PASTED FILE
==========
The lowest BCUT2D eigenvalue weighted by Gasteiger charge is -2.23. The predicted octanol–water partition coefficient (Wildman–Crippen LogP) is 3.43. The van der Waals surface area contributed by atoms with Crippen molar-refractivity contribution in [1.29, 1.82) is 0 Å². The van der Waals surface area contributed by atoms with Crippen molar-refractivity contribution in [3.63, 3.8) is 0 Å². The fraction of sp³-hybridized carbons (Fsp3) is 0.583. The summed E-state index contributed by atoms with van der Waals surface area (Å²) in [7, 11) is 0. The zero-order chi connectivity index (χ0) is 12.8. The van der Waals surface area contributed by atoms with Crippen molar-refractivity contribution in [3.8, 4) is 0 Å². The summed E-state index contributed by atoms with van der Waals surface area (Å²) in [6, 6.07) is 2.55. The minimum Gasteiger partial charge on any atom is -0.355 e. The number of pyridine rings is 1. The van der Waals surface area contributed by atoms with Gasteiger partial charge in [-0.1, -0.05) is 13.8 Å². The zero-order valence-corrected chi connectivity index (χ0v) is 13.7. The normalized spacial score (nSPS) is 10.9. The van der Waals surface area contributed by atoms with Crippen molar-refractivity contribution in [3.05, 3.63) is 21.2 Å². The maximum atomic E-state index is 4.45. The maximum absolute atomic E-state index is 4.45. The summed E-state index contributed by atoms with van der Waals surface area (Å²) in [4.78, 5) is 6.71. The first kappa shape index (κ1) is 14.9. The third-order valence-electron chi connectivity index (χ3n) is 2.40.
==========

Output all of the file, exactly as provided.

The lowest BCUT2D eigenvalue weighted by Gasteiger charge is -2.23. The predicted octanol–water partition coefficient (Wildman–Crippen LogP) is 3.43. The van der Waals surface area contributed by atoms with Crippen molar-refractivity contribution in [1.29, 1.82) is 0 Å². The van der Waals surface area contributed by atoms with Crippen molar-refractivity contribution in [3.63, 3.8) is 0 Å². The fraction of sp³-hybridized carbons (Fsp3) is 0.583. The summed E-state index contributed by atoms with van der Waals surface area (Å²) in [7, 11) is 0. The zero-order chi connectivity index (χ0) is 12.8. The van der Waals surface area contributed by atoms with Crippen molar-refractivity contribution in [3.8, 4) is 0 Å². The summed E-state index contributed by atoms with van der Waals surface area (Å²) in [6, 6.07) is 2.55. The minimum Gasteiger partial charge on any atom is -0.355 e. The number of pyridine rings is 1. The van der Waals surface area contributed by atoms with Gasteiger partial charge in [-0.1, -0.05) is 13.8 Å². The zero-order valence-corrected chi connectivity index (χ0v) is 13.7. The normalized spacial score (nSPS) is 10.9. The van der Waals surface area contributed by atoms with Crippen molar-refractivity contribution in [3.05, 3.63) is 21.2 Å². The maximum atomic E-state index is 4.45. The maximum absolute atomic E-state index is 4.45. The summed E-state index contributed by atoms with van der Waals surface area (Å²) in [4.78, 5) is 6.71. The first kappa shape index (κ1) is 14.9. The third-order valence-electron chi connectivity index (χ3n) is 2.40.